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    Small-for-age toddler is unable to walk


    A 22-month-old African American boy born at 38 weeks by normal vaginal delivery presents to a local hospital from a private pediatric office for failure to thrive. He was seen by his pediatrician until aged 1 month but was lost to follow-up. His delay in walking prompted his mother to reestablish care at age 22 months. 

    History of illness

    There were no reported complications during pregnancy or delivery. According to his mother, the toddler has always been small and has had slow growth, but he has never lost weight. He was exclusively breastfed until aged 18 months, and his current diet consists of 1 cup of whole milk and several cups of fruit juice per day, grains, meats, and minimal fruits and vegetables. He lives with his mother and 3-year-old sister in public housing. His mother has a history of iron deficiency anemia and sickle cell trait. His maternal grandmother has lupus and rheumatoid arthritis. His sister is reportedly healthy and has appropriate growth and development.

    Physical exam

    On admission, the patient is notably small for his age and is below the first percentile for weight, height, and head circumference. He is alert and cooperative, and is babbling during the exam. His anterior fontanelle is open and his oropharynx and dentition are normal. No abnormalities are discovered during a cardiopulmonary exam. There are nodules along his rib cage. His abdominal exam is normal and reveals no hepatosplenomegaly or masses. He has bowing deformities of both arms and legs, wide wrists, and mild diffuse hypotonia. Based on a physical exam and history of developmental milestones, he has both gross motor and fine motor delay.

    Laboratory and imaging tests

    The patient’s blood chemistry panel is presented in Table 1. His urinalysis has 1+ protein (reference range, negative) and is otherwise normal.

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    A radiograph is obtained at presentation (Figure 1). Because of the findings on imaging, further testing is performed with results as follows: 25-hydroxyvitamin D (25[OH]D), 13 ng/mL (reference range, 30-100 ng/mL); phosphorus, 2.99 mg/dL (reference range, 4.37-6.59 mg/dL); magnesium, 3.1 mg/dL (reference range, 1.7-2.3 mg/dL); and parathyroid, 88 pg/mL (reference range, 14-72 pg/mL).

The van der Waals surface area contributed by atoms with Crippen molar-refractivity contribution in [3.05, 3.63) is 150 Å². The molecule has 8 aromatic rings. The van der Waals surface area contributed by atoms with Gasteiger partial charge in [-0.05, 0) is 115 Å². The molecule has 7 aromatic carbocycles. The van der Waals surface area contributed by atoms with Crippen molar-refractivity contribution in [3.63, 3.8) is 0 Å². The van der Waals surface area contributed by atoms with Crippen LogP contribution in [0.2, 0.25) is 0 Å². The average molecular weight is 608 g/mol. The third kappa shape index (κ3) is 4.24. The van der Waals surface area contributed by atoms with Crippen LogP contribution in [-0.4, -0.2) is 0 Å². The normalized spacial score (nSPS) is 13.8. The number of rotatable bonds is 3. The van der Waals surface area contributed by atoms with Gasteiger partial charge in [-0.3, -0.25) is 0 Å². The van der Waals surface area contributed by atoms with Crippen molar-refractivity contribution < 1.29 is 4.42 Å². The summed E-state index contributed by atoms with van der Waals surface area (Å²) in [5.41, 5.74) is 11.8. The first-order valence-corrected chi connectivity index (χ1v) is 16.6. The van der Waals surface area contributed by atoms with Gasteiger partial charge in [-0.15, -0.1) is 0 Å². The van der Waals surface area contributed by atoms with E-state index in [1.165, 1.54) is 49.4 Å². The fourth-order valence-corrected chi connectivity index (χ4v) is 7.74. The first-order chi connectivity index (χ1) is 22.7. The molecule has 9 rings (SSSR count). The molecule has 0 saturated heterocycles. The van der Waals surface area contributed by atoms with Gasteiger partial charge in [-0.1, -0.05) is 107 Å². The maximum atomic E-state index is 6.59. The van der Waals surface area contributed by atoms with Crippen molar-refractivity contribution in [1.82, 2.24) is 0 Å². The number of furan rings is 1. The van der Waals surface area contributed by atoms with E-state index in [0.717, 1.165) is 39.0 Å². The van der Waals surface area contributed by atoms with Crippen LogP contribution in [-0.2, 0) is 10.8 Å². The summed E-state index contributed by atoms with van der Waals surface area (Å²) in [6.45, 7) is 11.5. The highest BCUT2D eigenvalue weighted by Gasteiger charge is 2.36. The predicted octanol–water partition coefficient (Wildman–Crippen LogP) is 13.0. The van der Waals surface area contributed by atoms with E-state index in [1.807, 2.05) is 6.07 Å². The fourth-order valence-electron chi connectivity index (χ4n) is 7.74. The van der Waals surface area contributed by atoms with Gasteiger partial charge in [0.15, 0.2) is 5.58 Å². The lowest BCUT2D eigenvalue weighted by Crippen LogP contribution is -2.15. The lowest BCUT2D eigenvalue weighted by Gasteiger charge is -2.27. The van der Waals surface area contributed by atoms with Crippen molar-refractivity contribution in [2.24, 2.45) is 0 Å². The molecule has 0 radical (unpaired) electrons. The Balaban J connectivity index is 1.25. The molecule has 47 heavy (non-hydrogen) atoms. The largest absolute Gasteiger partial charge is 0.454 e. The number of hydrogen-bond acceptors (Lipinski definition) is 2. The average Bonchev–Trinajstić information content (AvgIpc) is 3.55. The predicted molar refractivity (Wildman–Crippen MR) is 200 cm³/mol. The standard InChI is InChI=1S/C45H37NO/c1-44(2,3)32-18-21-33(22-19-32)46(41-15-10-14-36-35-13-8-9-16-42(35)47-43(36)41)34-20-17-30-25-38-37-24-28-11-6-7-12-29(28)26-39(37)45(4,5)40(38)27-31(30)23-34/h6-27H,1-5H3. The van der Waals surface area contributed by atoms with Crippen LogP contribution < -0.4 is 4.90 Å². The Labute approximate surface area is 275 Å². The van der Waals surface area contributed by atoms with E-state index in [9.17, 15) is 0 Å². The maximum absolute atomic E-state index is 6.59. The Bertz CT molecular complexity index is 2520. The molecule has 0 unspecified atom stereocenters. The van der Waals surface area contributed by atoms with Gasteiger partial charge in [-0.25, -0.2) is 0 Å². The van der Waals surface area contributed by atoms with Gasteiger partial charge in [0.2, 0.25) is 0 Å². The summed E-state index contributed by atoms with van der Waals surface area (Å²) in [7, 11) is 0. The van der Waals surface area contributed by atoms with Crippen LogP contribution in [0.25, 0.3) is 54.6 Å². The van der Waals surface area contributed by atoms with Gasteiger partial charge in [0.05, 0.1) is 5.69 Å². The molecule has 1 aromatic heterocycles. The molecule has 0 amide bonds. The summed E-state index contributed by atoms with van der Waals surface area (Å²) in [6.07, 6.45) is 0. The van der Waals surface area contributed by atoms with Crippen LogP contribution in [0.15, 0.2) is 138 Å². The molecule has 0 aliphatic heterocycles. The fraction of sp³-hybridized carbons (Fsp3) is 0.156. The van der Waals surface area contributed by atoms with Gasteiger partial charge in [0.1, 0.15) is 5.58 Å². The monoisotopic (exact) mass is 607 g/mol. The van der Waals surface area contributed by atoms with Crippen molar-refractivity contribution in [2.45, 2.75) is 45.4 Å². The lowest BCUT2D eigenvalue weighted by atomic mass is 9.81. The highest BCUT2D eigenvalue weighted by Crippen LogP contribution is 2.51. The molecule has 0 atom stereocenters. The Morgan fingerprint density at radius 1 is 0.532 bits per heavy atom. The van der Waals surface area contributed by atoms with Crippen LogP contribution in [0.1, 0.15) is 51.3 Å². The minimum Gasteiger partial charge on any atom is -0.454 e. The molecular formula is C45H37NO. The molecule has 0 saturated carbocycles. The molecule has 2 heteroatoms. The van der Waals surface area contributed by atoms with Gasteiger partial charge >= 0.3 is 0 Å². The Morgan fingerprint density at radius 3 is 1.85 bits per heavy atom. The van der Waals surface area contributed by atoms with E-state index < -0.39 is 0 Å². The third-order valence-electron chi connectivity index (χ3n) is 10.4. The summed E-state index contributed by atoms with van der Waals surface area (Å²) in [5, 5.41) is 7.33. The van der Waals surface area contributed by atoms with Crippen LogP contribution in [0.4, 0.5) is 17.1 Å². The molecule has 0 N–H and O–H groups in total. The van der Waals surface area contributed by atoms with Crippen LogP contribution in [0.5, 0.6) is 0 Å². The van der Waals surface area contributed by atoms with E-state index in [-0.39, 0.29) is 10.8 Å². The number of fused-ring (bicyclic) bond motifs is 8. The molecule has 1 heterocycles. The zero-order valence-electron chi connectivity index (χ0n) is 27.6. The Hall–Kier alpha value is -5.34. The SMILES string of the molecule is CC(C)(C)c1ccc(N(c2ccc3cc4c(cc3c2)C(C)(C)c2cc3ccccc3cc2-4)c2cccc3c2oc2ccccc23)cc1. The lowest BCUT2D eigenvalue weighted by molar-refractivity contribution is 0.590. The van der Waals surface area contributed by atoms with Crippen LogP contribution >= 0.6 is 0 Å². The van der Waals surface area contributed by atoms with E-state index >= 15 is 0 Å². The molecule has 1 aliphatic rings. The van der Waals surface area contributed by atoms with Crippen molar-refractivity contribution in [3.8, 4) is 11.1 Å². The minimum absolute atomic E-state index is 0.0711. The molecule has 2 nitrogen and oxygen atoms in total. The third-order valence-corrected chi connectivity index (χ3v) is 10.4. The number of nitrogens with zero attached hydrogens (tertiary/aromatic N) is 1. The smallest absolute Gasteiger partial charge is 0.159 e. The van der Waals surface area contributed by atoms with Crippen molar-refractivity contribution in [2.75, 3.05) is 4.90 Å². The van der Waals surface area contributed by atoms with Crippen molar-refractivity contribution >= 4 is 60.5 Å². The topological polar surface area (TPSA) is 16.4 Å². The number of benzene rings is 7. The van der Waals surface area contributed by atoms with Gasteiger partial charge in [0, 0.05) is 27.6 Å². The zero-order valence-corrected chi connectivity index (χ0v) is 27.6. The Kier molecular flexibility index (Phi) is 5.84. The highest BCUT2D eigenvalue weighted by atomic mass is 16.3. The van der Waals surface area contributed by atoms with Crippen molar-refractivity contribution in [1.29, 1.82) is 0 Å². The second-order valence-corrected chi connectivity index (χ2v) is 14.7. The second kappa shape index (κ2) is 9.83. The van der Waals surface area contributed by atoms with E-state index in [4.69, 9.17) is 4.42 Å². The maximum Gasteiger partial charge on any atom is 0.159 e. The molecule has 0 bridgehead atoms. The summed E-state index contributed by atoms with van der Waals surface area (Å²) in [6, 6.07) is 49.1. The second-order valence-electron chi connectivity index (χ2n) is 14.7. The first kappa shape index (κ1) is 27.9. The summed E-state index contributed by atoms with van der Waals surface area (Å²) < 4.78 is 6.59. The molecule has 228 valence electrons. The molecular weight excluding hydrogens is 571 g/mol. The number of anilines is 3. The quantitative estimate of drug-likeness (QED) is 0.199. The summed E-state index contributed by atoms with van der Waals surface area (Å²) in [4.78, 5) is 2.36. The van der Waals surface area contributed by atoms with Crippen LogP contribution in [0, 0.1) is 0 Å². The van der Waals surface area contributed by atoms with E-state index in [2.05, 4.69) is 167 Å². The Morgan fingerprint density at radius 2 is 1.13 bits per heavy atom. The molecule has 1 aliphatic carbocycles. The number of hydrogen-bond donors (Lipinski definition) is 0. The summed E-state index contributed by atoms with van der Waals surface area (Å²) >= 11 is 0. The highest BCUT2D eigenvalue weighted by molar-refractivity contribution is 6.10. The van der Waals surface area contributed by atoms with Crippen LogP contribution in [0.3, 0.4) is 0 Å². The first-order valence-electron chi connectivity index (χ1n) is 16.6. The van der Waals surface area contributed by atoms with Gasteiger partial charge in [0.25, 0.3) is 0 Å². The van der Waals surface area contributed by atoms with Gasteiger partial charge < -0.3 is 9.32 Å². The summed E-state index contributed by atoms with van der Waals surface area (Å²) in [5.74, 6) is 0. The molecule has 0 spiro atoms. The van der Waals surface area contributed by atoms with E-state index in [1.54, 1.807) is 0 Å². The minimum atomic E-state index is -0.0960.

NEXT: Differential diagnosis

    Amy Lindley, MD
    Dr Lindley is a third-year pediatric resident, Saint Louis University School of Medicine, SSM Health Cardinal Glennon Children’s ...
    Shannon G Farmakis, MD
    Dr Farmakis is medical director of Pediatric Radiology and assistant professor of Radiology, Department of Radiology, Saint Louis ...
    Aline T Tanios, MD
    Dr Tanios is assistant professor, Department of Pediatrics, Saint Louis University School of Medicine, SSM Health Cardinal Glennon ...


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    • [email protected]
      I can understand the need for Vit D supplementation in the Northern US, especially during winter, but how important is it for Southern States. Here in Hawaii, my patients can easily get sunburned just walking around town and no one dresses fully covered due to the heat. How important is it to supplement Vit D here? I've never gotten a definitive answer.


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